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We know about the existence of Boeing planes like the 737, 747, and other planes. But where did the name "Boeing" come from?

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    $\begingroup$ It's the noise the plane makes when it bounces, obviously ;) $\endgroup$ – Baldrickk Mar 11 at 9:40
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    $\begingroup$ @Baldrickk bounces? What an untechnical term. You mean, when it elastically lithobrakes. $\endgroup$ – leftaroundabout Mar 11 at 15:12
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    $\begingroup$ In light of recent events I submit: Because Obviously Everyone Is Not Going $\endgroup$ – Dan Is Fiddling By Firelight Mar 11 at 20:57
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    $\begingroup$ It used to be an everyday slang term in Boston and San Francisco. It means "We need better streetcars". $\endgroup$ – Harper - Reinstate Monica Mar 12 at 8:01
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    $\begingroup$ Its the noise the stock price of BA makes. $\endgroup$ – copper.hat Mar 12 at 19:20
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It's named for one of its founders William E. Boeing which is the American spelling of his father's German surname "Böing".

To answer the question directly: it does not mean anything in particular.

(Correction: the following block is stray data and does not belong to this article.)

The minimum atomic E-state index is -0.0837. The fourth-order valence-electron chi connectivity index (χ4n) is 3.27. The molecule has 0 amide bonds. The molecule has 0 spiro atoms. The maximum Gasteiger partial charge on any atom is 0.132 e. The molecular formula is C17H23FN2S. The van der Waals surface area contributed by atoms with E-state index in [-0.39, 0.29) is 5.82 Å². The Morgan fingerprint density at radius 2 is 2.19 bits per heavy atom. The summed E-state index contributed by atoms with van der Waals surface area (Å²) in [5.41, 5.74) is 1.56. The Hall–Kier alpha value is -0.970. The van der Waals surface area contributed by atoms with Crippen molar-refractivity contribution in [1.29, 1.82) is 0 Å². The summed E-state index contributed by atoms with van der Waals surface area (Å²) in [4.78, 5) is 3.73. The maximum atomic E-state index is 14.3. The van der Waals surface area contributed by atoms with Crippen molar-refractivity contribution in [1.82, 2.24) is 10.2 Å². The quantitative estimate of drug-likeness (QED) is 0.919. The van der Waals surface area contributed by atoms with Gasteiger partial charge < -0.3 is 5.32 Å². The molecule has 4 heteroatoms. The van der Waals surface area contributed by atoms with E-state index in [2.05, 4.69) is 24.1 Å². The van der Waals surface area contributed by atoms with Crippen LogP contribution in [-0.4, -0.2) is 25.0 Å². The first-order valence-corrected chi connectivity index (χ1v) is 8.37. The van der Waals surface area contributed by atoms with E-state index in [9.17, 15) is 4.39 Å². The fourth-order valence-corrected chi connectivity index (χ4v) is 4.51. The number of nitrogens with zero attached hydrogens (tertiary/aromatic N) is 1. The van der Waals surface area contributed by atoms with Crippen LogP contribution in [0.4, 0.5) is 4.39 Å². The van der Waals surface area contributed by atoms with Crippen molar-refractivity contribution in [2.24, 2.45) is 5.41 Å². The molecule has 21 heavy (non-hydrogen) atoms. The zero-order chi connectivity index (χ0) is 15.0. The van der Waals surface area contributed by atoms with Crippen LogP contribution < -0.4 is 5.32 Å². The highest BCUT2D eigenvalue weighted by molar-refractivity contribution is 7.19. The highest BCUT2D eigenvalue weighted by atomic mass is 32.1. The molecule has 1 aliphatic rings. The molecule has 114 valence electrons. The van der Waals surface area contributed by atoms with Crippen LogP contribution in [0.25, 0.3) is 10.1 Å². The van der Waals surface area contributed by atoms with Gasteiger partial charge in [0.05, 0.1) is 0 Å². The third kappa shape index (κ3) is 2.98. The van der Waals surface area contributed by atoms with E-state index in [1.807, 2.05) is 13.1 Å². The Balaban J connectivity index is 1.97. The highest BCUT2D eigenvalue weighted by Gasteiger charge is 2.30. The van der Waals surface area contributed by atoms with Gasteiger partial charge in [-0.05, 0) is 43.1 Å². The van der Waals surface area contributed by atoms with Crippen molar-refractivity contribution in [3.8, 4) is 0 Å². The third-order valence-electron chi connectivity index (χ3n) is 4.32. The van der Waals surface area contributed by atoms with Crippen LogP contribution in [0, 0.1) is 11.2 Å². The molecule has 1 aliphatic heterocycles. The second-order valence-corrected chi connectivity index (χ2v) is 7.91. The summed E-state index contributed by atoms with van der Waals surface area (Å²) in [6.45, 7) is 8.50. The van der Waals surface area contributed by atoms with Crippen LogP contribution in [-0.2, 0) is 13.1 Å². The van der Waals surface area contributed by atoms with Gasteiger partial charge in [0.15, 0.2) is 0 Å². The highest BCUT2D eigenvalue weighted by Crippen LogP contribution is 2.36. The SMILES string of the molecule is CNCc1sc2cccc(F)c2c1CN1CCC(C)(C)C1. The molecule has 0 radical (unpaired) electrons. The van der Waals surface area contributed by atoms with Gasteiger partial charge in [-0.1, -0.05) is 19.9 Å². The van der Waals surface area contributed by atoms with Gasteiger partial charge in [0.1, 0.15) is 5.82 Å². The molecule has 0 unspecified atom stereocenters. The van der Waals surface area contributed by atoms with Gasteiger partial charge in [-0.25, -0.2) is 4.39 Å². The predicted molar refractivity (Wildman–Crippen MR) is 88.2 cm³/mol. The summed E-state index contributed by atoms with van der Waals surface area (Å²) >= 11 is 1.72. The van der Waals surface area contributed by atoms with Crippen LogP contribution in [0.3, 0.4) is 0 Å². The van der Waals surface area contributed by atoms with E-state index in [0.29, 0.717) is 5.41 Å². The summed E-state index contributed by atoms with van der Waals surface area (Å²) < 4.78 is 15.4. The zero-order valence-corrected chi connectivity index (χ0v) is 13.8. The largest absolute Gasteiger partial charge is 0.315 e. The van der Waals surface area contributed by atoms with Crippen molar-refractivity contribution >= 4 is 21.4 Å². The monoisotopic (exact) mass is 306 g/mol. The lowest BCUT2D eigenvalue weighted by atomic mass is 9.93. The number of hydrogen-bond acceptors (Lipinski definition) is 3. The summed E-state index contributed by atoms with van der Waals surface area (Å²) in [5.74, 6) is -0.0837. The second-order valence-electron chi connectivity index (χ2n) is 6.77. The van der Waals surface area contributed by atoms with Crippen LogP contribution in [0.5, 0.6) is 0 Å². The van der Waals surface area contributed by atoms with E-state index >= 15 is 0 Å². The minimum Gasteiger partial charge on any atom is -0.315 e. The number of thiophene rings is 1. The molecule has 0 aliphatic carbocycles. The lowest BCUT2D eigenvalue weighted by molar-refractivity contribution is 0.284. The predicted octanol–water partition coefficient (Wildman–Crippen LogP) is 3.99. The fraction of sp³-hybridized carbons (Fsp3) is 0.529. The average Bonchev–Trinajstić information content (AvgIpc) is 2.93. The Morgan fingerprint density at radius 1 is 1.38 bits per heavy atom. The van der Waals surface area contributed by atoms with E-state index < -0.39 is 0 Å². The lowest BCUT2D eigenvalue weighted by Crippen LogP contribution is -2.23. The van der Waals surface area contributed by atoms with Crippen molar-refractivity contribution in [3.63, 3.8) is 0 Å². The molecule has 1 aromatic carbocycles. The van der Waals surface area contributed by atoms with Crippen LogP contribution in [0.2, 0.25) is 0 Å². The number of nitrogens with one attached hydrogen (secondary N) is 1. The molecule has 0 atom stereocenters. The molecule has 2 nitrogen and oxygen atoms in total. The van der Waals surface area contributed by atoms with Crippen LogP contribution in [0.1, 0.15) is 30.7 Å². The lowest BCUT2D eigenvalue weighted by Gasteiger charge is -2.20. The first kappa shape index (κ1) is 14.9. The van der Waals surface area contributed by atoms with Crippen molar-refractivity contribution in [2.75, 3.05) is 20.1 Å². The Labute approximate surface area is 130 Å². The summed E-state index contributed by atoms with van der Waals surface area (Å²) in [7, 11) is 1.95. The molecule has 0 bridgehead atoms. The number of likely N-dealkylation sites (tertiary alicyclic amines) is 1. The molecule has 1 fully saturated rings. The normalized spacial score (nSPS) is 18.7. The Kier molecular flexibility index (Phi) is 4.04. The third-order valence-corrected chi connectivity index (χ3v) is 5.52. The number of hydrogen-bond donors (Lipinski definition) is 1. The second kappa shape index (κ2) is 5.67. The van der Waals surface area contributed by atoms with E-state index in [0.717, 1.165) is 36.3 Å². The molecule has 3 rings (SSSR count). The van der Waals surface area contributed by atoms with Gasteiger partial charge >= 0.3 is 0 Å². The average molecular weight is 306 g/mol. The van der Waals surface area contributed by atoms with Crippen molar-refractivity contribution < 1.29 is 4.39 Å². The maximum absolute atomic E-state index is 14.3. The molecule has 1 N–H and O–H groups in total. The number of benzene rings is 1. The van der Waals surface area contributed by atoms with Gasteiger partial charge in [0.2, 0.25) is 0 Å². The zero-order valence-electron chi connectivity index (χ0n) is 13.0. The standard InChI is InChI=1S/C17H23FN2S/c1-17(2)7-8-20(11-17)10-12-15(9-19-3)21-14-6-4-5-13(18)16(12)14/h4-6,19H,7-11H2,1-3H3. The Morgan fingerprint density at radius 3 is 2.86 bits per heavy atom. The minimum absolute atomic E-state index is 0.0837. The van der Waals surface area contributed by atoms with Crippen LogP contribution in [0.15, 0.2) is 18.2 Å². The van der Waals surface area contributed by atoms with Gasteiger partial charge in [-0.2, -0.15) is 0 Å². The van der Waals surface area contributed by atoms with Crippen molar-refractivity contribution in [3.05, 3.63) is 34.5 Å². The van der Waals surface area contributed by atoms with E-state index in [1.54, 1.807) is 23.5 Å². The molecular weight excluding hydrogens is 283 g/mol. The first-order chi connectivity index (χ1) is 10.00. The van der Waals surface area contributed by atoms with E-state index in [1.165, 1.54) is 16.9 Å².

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    $\begingroup$ I think the "Westervelt 747" has a much nicer ring to it... Or, "Watch out for that Westervelt B-52 coming to bomb you back into the stone age!" $\endgroup$ – John K Mar 11 at 1:10
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    $\begingroup$ Funfact: in German, the word "Bö" or "Windbö" means gust or squall. It's a bit of nomen est omen but that is by pure chance. $\endgroup$ – PerlDuck Mar 11 at 6:26
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    $\begingroup$ According to this German newspaper article, it means "son of Boie". The origins of Boie are unknown :) $\endgroup$ – smcs Mar 11 at 15:58
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    $\begingroup$ @WooShell That is already the case though, since "oe" replaces "ö" in German but is pronounced the same. $\endgroup$ – smcs Mar 12 at 14:34
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    $\begingroup$ @EricTowers in addition, it's also the official modern German spelling in contexts where the ö character is unavailable. $\endgroup$ – phoog Mar 12 at 16:22

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